Honolulu Data Entry Project, Ltd. v. D. Bello Associates

Filing 173

ORDER GRANTING IN PART AND DENYING IN PART PLAINTIFF'S MOTION FOR PARTIAL SUMMARY JUDGMENT ON COUNT I OF THE SECOND AMENDED COMPLAINT REGARDING TERMINATION OF COLLABORATIVE AGREEMENT re 136 - Signed by Judge BARRY M. KURREN on 12/26/13. "The Court holds that the oral agreement between the HDEP and DBA, as to all future, prospective business collaboration between the parties, was validly terminated. This holding has no effect on any current or ongoing duties and oblig ations of the parties, including any obligation to pay commissions on third party contracts, entered into prior to termination." (emt, )CERTIFICATE OF SERVICEParticipants registered to receive electronic notifications received this document electronically at the e-mail address listed on the Notice of Electronic Filing (NEF). Participants not registered to receive electronic notifications were served by first class mail on the date of this docket entry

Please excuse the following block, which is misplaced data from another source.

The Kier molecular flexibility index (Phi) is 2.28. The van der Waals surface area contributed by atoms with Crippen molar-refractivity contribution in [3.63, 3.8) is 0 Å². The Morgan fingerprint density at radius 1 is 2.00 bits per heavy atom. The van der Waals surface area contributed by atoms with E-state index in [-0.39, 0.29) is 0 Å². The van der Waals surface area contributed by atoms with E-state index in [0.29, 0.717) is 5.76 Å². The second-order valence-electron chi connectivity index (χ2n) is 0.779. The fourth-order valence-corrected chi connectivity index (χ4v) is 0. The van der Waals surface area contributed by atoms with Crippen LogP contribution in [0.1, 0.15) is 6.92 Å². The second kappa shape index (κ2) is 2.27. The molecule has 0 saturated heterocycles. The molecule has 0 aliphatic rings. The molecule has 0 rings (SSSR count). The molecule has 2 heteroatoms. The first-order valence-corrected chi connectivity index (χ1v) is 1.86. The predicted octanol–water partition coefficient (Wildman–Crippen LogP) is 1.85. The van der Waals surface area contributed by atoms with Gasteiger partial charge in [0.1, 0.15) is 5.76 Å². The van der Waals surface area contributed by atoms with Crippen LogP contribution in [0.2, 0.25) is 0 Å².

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IN THE UNITED STATES DISTRICT COURT FOR THE DISTRICT OF HAWAII HONOLULU DATA ENTRY PROJECT, LTD. dba HDEP INTERNATIONAL, ) ) ) ) Plaintiff, ) ) vs. ) ) D. BELLO ASSOCIATES and ) DOUGLAS W. BELLO, ) ) Defendants. ) ______________________________ ) Civ. No. 12-000467 BMK ORDER GRANTING IN PART AND DENYING IN PART PLAINTIFF’S MOTION FOR PARTIAL SUMMARY JUDGMENT ON COUNT I OF THE SECOND AMENDED COMPLAINT REGARDING TERMINATION OF COLLABORATIVE AGREEMENT ORDER GRANTING IN PART AND DENYING IN PART PLAINTIFF’S MOTION FOR PARTIAL SUMMARY JUDGMENT ON COUNT I OF THE SECOND AMENDED COMPLAINT REGARDING TERMINATION OF COLLABORATIVE AGREEMENT Before the Court is Plaintiff Honolulu Data Entry Project, Ltd. dba HDEP International’s (“HDEP”) Motion for Partial Summary Judgment on Count I of its Second Amended Complaint Regarding Termination of Collaborative Agreement. (Doc. 136.) HDEP’s Motion seeks declaratory judgment that “all existing agreements between HDEP and Defendant D. Bello Associates have been validly terminated.” (Doc. 136 at ¶ A.) HDEP’s Memorandum in Support of this Motion, however, states that the Motion “seeks a ruling on the limited issue of whether the oral agreement between HDEP and DBA was validly terminated.” (Doc. 136-1 at 1.) Accordingly, the Court treats HDEP’s Motion as pertaining only to the oral agreement between the parties, and not to “all agreements.” The Court heard this Motion on December 5, 2013. After careful consideration of the Motion, the supporting and opposing memoranda, and the arguments of counsel, Plaintiff’s Motion is GRANTED IN PART AND DENIED IN PART. FACTUAL BACKGROUND HDEP is a Hawaii based company engaged in offshore data entry, including the operation of a Manila facility that performs title searches. (Doc. 87 at ¶ 7.) D. Bello Associates (“DBA”) is a California company also involved in the title industry. (Id. at ¶ 8.) Douglas W. Bello (“Bello”) was/is the owner of DBA. (Id. at ¶ 25.) In 1991, HDEP and DBA entered into an informal, oral agreement to work together “to pursue contracts with title companies to provide data entry services for title documents.” (Id. at ¶ 10.) Under this agreement, DBA handled sales and marketing, provided instruction and training, daily project management, billing, and collections. (Id.) HDEP provided the resources necessary to execute and deliver title services to customers including equipment, real estate, software, and a workforce. (Id. at ¶ 11.) Under this agreement, DBA received a 2 commission on HDEP’s charges, but also continued to offer consulting services to companies other than HDEP. (Id. at ¶ 12, 14.) On July 10, 2005, DBA presented HDEP with a letter to, “confirm the following business relationship” between DBA and HDEP: 1. Existing Commissions. HDEP is currently paying DBA the commissions specified on Exhibit A for the existing contracts specified on Exhibit A and will continue to pay such commissions for the duration of such contracts, including all renewals. 2. New Contracts. DBA and HDEP will continue to solicit new contracts, and HDEP will pay DBA a commission on new contracts as mutually agreed or in accordance with the schedule attached as Exibit B. (Doc. 153-3.) Additionally, this letter contained a stipulation that any third party purchaser of HDEP would be similarly obligated. (Id.) The final sentence of the letter stated “[i]f you concur with the foregoing, please execute and return one copy of this letter, which will then become a binding agreement.” (Id.) Both DBA and HDEP signed the letter. In November of 2005, the July 2005 agreement was renewed, with the inclusion of a new section, which provided that, “[i]f the rates payable under any existing contract or renewal are changed, HDEP and DBA will negotiate a new commission for such contract or renewal.” (Doc. 153-4.) Finally, on January 12, 2012, the parties executed a third written agreement, substantially identical to the 3 November 2005 agreement. (Doc. 153-5.) According to HDEP, as business increased, DBA was unable to handle the increased workload and fully perform its duties and responsibilities as envisioned under the parties’ collaborative agreement. (Doc. 87 at ¶ 25.) HDEP contends it had to take over “substantially all the billing, collection, and administrative functions associated with customer contracts” because DBA lacked sufficient staff to perform this work. (Id. at ¶ 19, 20.) For its part, DBA asserts that “HDEP never made substantive complaints about [DBA’s] performance.” (Doc. 154 at ¶ 6.) On May 17, 2012, having purportedly become dissatisfied with DBA’s performance under their existing collaborative agreement, HDEP presented DBA with a letter regarding a proposed separation agreement. (Doc. 153-6.) The details of the proposed separation agreement are prefaced with the statement, “[a]s HDEP . . . and [DBA] work toward a new long term agreement, it would be wise to establish a separation agreement which sets a date by which to complete a new long term agreement, and outlines how a separation would work.” (Id.) The letter continued: In the event that HDEP and DBA are not able to reach a new long term agreement on or before August 15, 2012 the following provisions will govern the winding up of the current relationship: 4 1. HDEP will honor all current contracts where DBA is named as a contractor. HDEP will continue to service those customers and pay DBA its customary commission on those contracts. HDEP will not agree to any automatic rollover clauses. When the current contracts end, they end. 2. Both HDEP and DBA will be able to offer new contracts to the current customers. We suggest that a mutually agreed upon presentation be prepared which would outline the options available to the customers. The customers will be given the option to negotiate with one or both parties and to select the party with whom they would like to contract. 3. For current customers where DBA is not a named contractor, or where the work is being done without a formal contract, HDEP will continue to service those customers and to pay DBA its commission until December 31, 2012. At that point, those commissions will end. . . . 7. The first of the contract notices occurs on June 14, 2012 (Grant County). The next contract notice is on August 31, 2012 (Dane County). HDEP will agree to the automatic rollover of the Grant County contract in deference to Doug’s travel schedule. However, a new long term agreement should be completed by August 15, 2012 - two weeks before the Dane County contract notice date. If no new long term agreement is reached by that date, the provisions of this separation agreement will automatically become effective and all other agreements between DBA and HDEP, whether written or verbal, implied or explicit, will automatically terminate. (Doc. 153-6.) HDEP requested that DBA sign the separation agreement indicating DBA’s approval of the terms. (Id.) DBA did not, however, sign and approve the 5 separation letter. (Doc. 153 at 7.) The parties did not reach a new long-term agreement by August 15, 2013. (Doc. 137-4.) HDEP contends, “DBA failed to agree to any approach proposed by HDEP or to make any substantive proposals of its own for a new agreement.” (Doc. 56-5.) Accordingly, on August 21, 2012, HDEP notified DBA via email that “it understands the business relationship between HDEP and DBA is at its end.” (Id.) Attorneys for HDEP followed up with an August 28, 2012 letter “to confirm that all agreements between HDEP and DBA are terminated and that HDEP will not enter into any joint contracts, including renewals of existing contracts, with DBA. In addition, appropriate action will be taken to terminate the existing joint contracts for provision of services to third parties.” (Doc. 137-4.) DBA states that HDEP ceased making commission payments to DBA in November of 2012, and has since been unilaterally terminating third party customer contracts and entering new customer contracts, which exclude DBA. (Doc. 156 at 8.) On August 16, 2012, HDEP filed its initial three-count Complaint against DBA. (Doc. 1.) This Complaint: 1) sought declaratory judgement that HDEP had the authority not to renew and/or to terminate third party contracts, and had no continuing duties to DBA outside of these contracts; 2) alleged a claim for breach of contract based upon DBA’s failure to fully perform its obligations under 6 the parties’ collaborative agreement; and 3) alleged a breach of the duty of good faith and fair dealing. Shortly thereafter, DBA filed related counterclaims against HDEP: 1) seeking declaratory judgment that the parties had formed a partnership or joint venture; 2) claiming that HDEP had breached accounting duties associated with this joint venture; 3) alleging a breach of fiduciary duty; 4) asserting a breach of the implied covenant of good faith and fair dealing; and 5) requesting the judicial dissolution of the parties’ joint venture. (Doc. 9-1.) HDEP later filed a Second Amended Complaint, which, in addition to reiterating the claim for declaratory judgment regarding HDEP’s right to terminate or not renew joint contracts, seeks declaratory judgment that HDEP and DBA did not form a joint venture. (Doc. 87.) The parties have since stipulated to dismiss all claims and counterclaims based upon the existence of a partnership or joint venture. (Doc. 159.) In this context, HDEP now moves for judgment as a matter of law and a ruling that the oral agreement between HDEP and DBA was validly terminated. (Doc. 136.) STANDARD OF REVIEW A motion for summary judgment may not be granted unless the court determines that there is no genuine issue of material fact, and that the undisputed 7 facts warrant judgment for the moving party as a matter of law. See Fed. R. Civ. P. 56(c). In assessing whether a genuine issue of material fact exists, courts must resolve all ambiguities and draw all factual inferences in favor of the non-moving party. See Anderson v. Liberty Lobby, Inc., 477 U.S. 242, 255 (1986); see also Cline v. Indus. Maint. Eng’g & Contracting Co., 200 F.3d 1223, 1228 (9th Cir. 2000). However, the non-moving party cannot rely upon conclusory allegations unsupported by factual data to create an issue of material fact. Hansen v. U.S., 7 F.3d 137, 138 (9th Cir. 1993). In deciding a motion for summary judgment, the court’s function is not to try issues of fact, but rather, it is only to determine whether there are issues to be tried. Anderson, 477 U.S. at 249. If there is any evidence in the record from which a reasonable inference could be drawn in favor of the non-moving party on a material issue of fact, summary judgment is improper. See T.W. Elec. Serv., Inc. v. Pac. Elec. Contractors Ass’n, 809 F.2d 626, 631 (9th Cir. 1987). 8 DISCUSSION HDEP asserts that its 1991 oral agreement with DBA did not have a termination date, and was therefore terminable at will by either party. DBA opposes HDEP’s Motion arguing three points. First, DBA asserts that the oral agreement had a specified duration and was therefore not terminable at will. Bello’s declaration states that “it was DBA’s understanding that the parties’ relationship would not end until it was jointly decided to end the relationship or the contracts were no longer renewed.” HDEP counters that DBA’s characterization of their oral agreement violates the rule of reasonable construction by imposing a perpetual obligation on HDEP. Second, DBA contends that, pursuant to the parole evidence rule, the 1991 oral agreement was “memorialized” and “encompassed” by the three subsequent written agreements between the parties. DBA argues that these written contracts, which provide that HDEP will pay commissions to DBA “for the duration of such contracts, including all renewals,” prevent HDEP from unilaterally terminating its relationship with DBA until “third party contracts cease or fail to renew.” HDEP responds that the three written agreements are not independently enforceable contracts, but rather, merely “commission addenda” clarifying the method of DBA’s compensation, “and nothing more.” 9 Third, DBA argues that HDEP never terminated the parties’ relationship. HDEP argues that its August 28 letter to DBA undisputedly terminated the parties’ oral agreement. I. PERPETUAL CONTRACTS AND TERMINATION-AT-WILL. Contracts of perpetual duration are, as a general rule, terminable at will. See Restatement (Second) of Contracts § 33, cmt. d (1981) (“When the contract calls for successive performances but is indefinite in duration, it is commonly terminable by either party, with or without a requirement of reasonable notice.”); Williston on Contracts § 4:22 (4th ed.) (“a promise contemplating continuing performance for an indefinite time is to be interpreted as stipulating only for performance terminable at the will of either party”); Aspex Eyewear, Inc. v. Vision Serv. Plan, 472 F. Appx. 426, 427 (9th Cir. 2012) (“A contract with ‘neither an express nor an implied term of duration’ is ‘usually construed as terminable at will.’”).1 Courts will, however, “imply an ascertainable term of duration when reasonably possible.” Zee Medical Distributor Assoc., Inc. v. Zee Medical, Inc., 94 Cal. Rptr.2d 829, 834 (Cal. App. 2000). For example, courts may find an 1 Although generally inapplicable to contracts for services, Hawaii Revised Statutes (“HRS”) § 490:2-309(2), Hawaii’s uniform commercial code, also provides “[w]here the contract provides for successive performances but is indefinite in duration it is valid for a reasonable time but unless otherwise agreed may be terminated at any time by either party.” 10 implied term of duration where the “nature of the contract and the totality of the circumstances” impliedly condition the obligations of the contract upon the occurrence or non-occurrence of some event or situation. Id. (quoting Consolidated Theatres, Inc. v. Theatrical Stage Emp. Union, Local 16, 447 P.2d 325, 333 (1968). Additionally, where the nature of the contract and the totality of surrounding circumstances give no suggestion as to any ascertainable term, . . . the law usually implies that the term of duration shall be at least a reasonable time, and that the obligations under the contract shall be terminable at will by any party upon reasonable notice after such a reasonable time has elapsed. Alpha Distrib. Co. of California, Inc. v. Jack Daniel Distillery, 454 F.2d 442, 448-49 (9th Cir. 1972) (quoting Consold. Theatres, 447 P.2d at 335). Turning to HDEP and DBA’s 1991 oral agreement, HDEP argues that it did not have a termination date and was therefore terminable by either party at will. DBA, however, points to Bello’s declaration that states it was DBA’s understanding that the parties’ relationship would not end until they jointly decided to end the relationship or the contracts were no longer renewed. DBA contends, therefore, that the oral agreement between HDEP and DBA contained two possible terms of duration and was thus not perpetual and terminable at will. The business relationship between HDEP and DBA would end by: 1) a joint decision of the 11 parties; or 2) the non-renewal of third party contracts. In the first instance, even if the parties did agree to terminate their oral agreement by “joint decision of the parties,” the Court holds that such language would be ineffective as a binding contractual term of duration. Indeed, if a joint decision were required for termination, one party could effectively hold the other unwilling party hostage in a perpetual business relationship. Yet, if the relationship is effectively perpetual, the law is clear that it is unilaterally terminable at will. The Court therefore rejects DBA’s contention that a joint decision of the parties was required for termination. In the second instance, DBA argues that the terms of third-party contracts govern the termination of HDEP and DBA’s relationship. As the parties describe their business relationship, it encompasses both prospective, and current or ongoing elements. Prospective elements are duties and obligations geared toward securing future third-party contracts, including, among other things, sales, marketing, and training. Current or ongoing elements include, among other things, the servicing of existing third-party contracts and any duties and obligations between the parties that may necessarily arise from the servicing of third party contracts. Existing third-party contracts and their respective termination dates 12 are irrelevant to the prospective duties and obligations of either HDEP or DBA. Accordingly, the Court holds that with regard to the prospective elements of the parties’ oral agreement, third-party contracts cannot provide terms of duration. Therefore HDEP was free to unilaterally terminate the prospective elements of its oral agreement with DBA at will. In regard to the current or ongoing elements of the parties’ agreement, the Court lacks a sufficient record to make a summary judgment ruling. DBA asserts that it understood the parties’ oral agreement would terminate when the last of the third-party agreements ended. At summary judgment we must resolve all ambiguities and draw all factual inferences in favor of DBA, the non-moving party. It is not unreasonable that the duties and obligations of HDEP and DBA, set out in their oral agreement, would be tied to third-party contracts entered into pursuant to that oral agreement. Because none of the third-party contracts are in the record, the Court lacks sufficient information to rule on the propriety of terminating the current or ongoing duties and obligations of either HDEP or DBA. The termination of the prospective aspects of this agreement relieved HDEP from the obligation of pursuing future third party contracts in collaboration with DBA. Termination did not, at least for purposes of summary judgment, relieve HDEP of duties or obligations established prior to termination, including, 13 perhaps, the obligation to pay commissions on third party contracts. The Court notes that this holding says nothing about HDEP’s power to unilaterally cancel or refuse to renew third party contracts, and makes no judgment as to the payment of commissions under these contracts. In sum, the Court holds that HDEP validly terminated the prospective aspects of its oral agreement with DBA. This holding has no effect on duties and obligations of either party, which may have arisen prior to HDEP’s termination, and which are presumably intertwined with third party contracts. As discussed below, the three written commission agreements between HDEP and DBA do not alter the Court’s ruling. II. INTEGRATION BY WRITTEN AGREEMENT Pursuant to the parol evidence rule, “an agreement reduced to writing serves to integrate all prior agreements and negotiations concerning the transaction into the written instrument which then represents the final and complete agreement of the parties.” State Farm Fire and Cas. Co. v. Pacific Rent-All, Inc., 978 P.2d 753, 762 (Haw. 1999). Accordingly, where an oral agreement is later reduced to writing, the prior oral agreement effectively becomes a nullity, in favor of the later written agreement. A prerequisite to the application of the parol evidence rule, however, 14 is that “there must first be a finding by the trial court that the writing was intended to be the final and, therefore, integrated expression of the parties’ agreement.” Matter of O.W. Ltd. P’ship, 668 P.2d 56, 60 (Haw. App. 1983). A fully integrated agreement is one which, “in view of it completeness and specificity reasonably appears to be a complete agreement.” Pancakes of Hawaii, Inc. v. Pomare Properties Corp., 944 P.2d 97, 108 (Haw. App. 1997); see also Restatement (Second) of Contracts § 209. The three written agreements in this case are decidedly incomplete. Their sole concern is to describe the commissions due at specific points in time based upon attached exhibits of then-active third party contracts. These writings provide no information as to other duties and obligations that exist under the oral agreement. For example, they say nothing about DBA’s marketing and client servicing obligations and nothing about HDEP’s provision of services at its Manila facility. Because these writings are not complete and specific they cannot be fully integrated expressions of the parties’ agreement under the parol evidence rule. The provision in these writings that HDEP will pay DBA “commissions for the duration of such contracts, including all renewals,” does not require that HDEP continue to prospectively “pursue contracts with title companies to provide data entry services for title documents.” Accordingly, these written agreements do not 15 prevent HDEP from unilaterally terminating the prospective elements of the parties’ oral agreement. III. ADEQUACY OF HDEP’S TERMINATION DBA’s final argument is that HDEP’s “proposed separation agreement” was insufficient to terminate the parties’ oral agreement. It is unclear whether DBA’s argument involves an insufficiency of notice or a lack of authority, or both. In either case, the Court finds that HDEP’s termination, as described in the foregoing discussion, was effective. The proposed separation agreement, although it sought DBA’s consent, clearly indicated HDEP’s intention to sever its relationship with DBA if no new long-term agreement was reached by August 15, 2012. If there was any doubt as to HDEP’s intention, it was clarified by HDEP’s August 21, 2012, email informing DBA that their business relationship was at and end, and by the August 28, 2012 letter from HDEP’s counsel “to confirm that all agreements between HDEP and DBA are terminated and that HDEP will not enter into any joint contracts, including renewals of existing contracts, with DBA.” Consequently, HDEP provided DBA with sufficient notice of its intention to terminate the oral agreement. As to HDEP’s authority to terminate the parties’ oral agreement, the 16 Court has already held that the prospective elements of the oral agreement between the parties was terminable at will by either party. HDEP terminated those elements of the oral agreement with its August 21 email, or at the latest, via the August 28 letter from HDEP’s counsel. It is irrelevant, for purposes of terminating the parties’ oral agreement, that DBA did not execute HDEP’s proposed separation agreement, because DBA’s permission or consent was not required. CONCLUSION For the foregoing reasons, the Court GRANTS IN PART AND DENIES IN PART Plaintiff’s Motion for Partial Summary Judgment. (Doc. 136.) The Court holds that the oral agreement between the HDEP and DBA, as to all future, prospective business collaboration between the parties, was validly terminated. This holding has no effect on any current or ongoing duties and obligations of the parties, including any obligation to pay commissions on third party contracts, entered into prior to termination. HDEP v. D. Bello Assoc. et al., Civ. No. 12-00467 BMK; ORDER GRANTING IN PART AND DENYING IN PART PLAINTIFF’S MOTION FOR PARTIAL SUMMARY JUDGMENT. 17 DATED: Honolulu, Hawaii, December 26, 2013. IT IS SO ORDERED. /S/ Barry M. Kurren Barry M. Kurren United States Magistrate Judge Honolulu Data Entry Project, Ltd. v. D. Bello Associates, et al, Civ. No. 12-000467 BMK; ORDER GRANTING IN PART AND DENYING IN PART PLAINTIFF’S MOTION FOR PARTIAL SUMMARY JUDGMENT ON COUNT I OF THE SECOND AMENDED COMPLAINT REGARDING TERMINATION OF COLLABORATIVE AGREEMENT. 18